Roof’s a stuff that will endure.
O unhappy youth,
Come not within these doors, within this roof
The enemy of all your graces lives.
– Adam, As You Like It, act II, scene III –
‘Roof’ is a funny word, don’t you think? Say it aloud a few times. A bit strange, n’est-ce pas? Something between ‘rough’ and ‘woof.’ And what about the plural form – do we drop the f for ves? ‘Well,’ I hear you ask, ‘how often does one need to consider multiple roofs?’ Well, in the case of Katherine Rundell’s Rooftoppers, very often indeed.
Beautifully illustrated by Terry Fan, Rooftoppers is the story of Sophie, a child with hair ‘the colour of lightning.’ Her guardian, Charles, chooses the name Sophie for its ordinariness; ‘Your day has been extraordinary enough, child,’ he tells his one-year-old companion. This observation counts as characteristic understatement from the scholarly Charles: he has just plucked Sophie from a floating cello case after their ship sinks in the English Channel.
Charles is a kind and enigmatic man who speaks ‘English to people, French to cats and Latin to the birds.’ Despite his best efforts, though, the National Childcare Agency is skeptical of his child-rearing abilities:
‘But what are you going to do with her?’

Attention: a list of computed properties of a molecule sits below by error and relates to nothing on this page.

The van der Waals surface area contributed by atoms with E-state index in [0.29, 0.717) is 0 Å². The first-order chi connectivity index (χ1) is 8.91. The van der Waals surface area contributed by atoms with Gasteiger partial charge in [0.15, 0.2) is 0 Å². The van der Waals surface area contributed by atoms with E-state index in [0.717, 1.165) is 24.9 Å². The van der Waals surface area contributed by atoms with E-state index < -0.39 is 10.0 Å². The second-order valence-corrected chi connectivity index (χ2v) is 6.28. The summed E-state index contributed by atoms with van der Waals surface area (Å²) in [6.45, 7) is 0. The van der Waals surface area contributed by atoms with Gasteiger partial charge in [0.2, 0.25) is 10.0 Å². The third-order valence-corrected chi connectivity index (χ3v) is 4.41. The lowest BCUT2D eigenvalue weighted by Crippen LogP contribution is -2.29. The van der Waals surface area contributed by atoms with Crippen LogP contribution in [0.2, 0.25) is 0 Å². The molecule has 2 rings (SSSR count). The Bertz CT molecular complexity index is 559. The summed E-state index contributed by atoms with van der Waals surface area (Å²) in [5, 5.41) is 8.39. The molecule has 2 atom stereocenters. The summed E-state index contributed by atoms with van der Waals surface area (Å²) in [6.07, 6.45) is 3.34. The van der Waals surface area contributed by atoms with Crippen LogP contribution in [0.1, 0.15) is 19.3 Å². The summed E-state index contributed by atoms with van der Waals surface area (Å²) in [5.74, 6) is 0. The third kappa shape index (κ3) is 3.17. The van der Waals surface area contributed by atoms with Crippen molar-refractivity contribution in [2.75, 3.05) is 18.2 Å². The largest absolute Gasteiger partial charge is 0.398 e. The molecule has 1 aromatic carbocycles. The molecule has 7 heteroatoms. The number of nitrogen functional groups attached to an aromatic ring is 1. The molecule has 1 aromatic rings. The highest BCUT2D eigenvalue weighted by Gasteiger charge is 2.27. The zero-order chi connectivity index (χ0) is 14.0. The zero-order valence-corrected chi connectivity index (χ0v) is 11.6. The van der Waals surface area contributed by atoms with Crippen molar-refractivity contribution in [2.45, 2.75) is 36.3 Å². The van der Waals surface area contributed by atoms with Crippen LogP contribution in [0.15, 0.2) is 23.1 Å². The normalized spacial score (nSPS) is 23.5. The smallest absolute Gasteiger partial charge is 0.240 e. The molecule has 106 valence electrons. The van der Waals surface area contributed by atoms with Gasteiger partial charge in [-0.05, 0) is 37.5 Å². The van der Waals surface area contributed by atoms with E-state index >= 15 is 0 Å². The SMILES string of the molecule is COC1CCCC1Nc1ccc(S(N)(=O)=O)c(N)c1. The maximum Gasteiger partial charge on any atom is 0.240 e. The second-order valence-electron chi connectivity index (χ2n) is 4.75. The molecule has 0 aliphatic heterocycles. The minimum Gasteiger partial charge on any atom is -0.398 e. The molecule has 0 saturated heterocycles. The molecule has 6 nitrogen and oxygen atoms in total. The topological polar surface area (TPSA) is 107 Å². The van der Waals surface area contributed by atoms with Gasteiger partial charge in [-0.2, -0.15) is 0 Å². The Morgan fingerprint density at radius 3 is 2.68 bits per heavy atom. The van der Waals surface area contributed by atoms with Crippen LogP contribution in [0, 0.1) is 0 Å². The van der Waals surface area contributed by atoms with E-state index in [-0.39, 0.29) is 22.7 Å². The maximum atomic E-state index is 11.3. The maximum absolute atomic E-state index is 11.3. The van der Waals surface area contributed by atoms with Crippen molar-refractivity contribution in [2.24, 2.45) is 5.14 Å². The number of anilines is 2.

Charles looked bewildered. ‘I am going to love her. That should be enough, if the poetry I’ve read is anything to go by.’
As so often, Charles is right. He raises Sophie to be formidable, fearless and a fan of Shakespeare. Her stubbornness, though, is quite her own, and manifests itself most urgently in the question of her mother, who is assumed to have drowned in the aforementioned shipping tragedy. Nobody believes Sophie when she maintains that she remembers her mother, while her quest to find her is regarded as futile. Even her loving guardian is doubtful. Undeterred, Sophie ignores the nay-sayers, and hoists Charles by his own petard by repeating his most important life lesson: ‘Never ignore a possible.’
This grain of hope, combined with threats from the National Childcare Agency, takes Sophie and Charles to Paris. In the City of Lights the story, as it were, hits the roof. The intrepid duo discover that there is much more to the mystery of Sophie’s mother and that the authorities are strangely reluctant to discuss it. To uncover the truth Sophie has to become a rooftopper.
Within most roofs, indeed, live enemies of Sophie’s graces. Under one are the answers she seeks. In her quest to find her mother she forms a crucial partnership with a veteran rooftopper named Matteo, a child who, against all the odds, ekes out an existence atop the roofs of Paris. Initially uncertain in her new world (to paraphrase the Fool in Twelfth Night, roof’s a stuff will not endure), Sophie quickly develops the physical and mental fortitude needed to survive at such heights. Defying glass, gables, gravity and the ghoulish gariers, the pair weave music, meat and a touch of madness in the pursuit of Sophie’s dream.
The biggest criticism one can make of Rooftoppers is that it might encourage the children who read it to take to the roofs themselves (though Rundell may not regard this as a bad thing; she was fond of rooftopping during her undergraduate days in Oxford). In literary terms, it is a story rich in love and magic and clever recurring details; as Hamlet said, a ‘majestical roof fretted with golden fire.’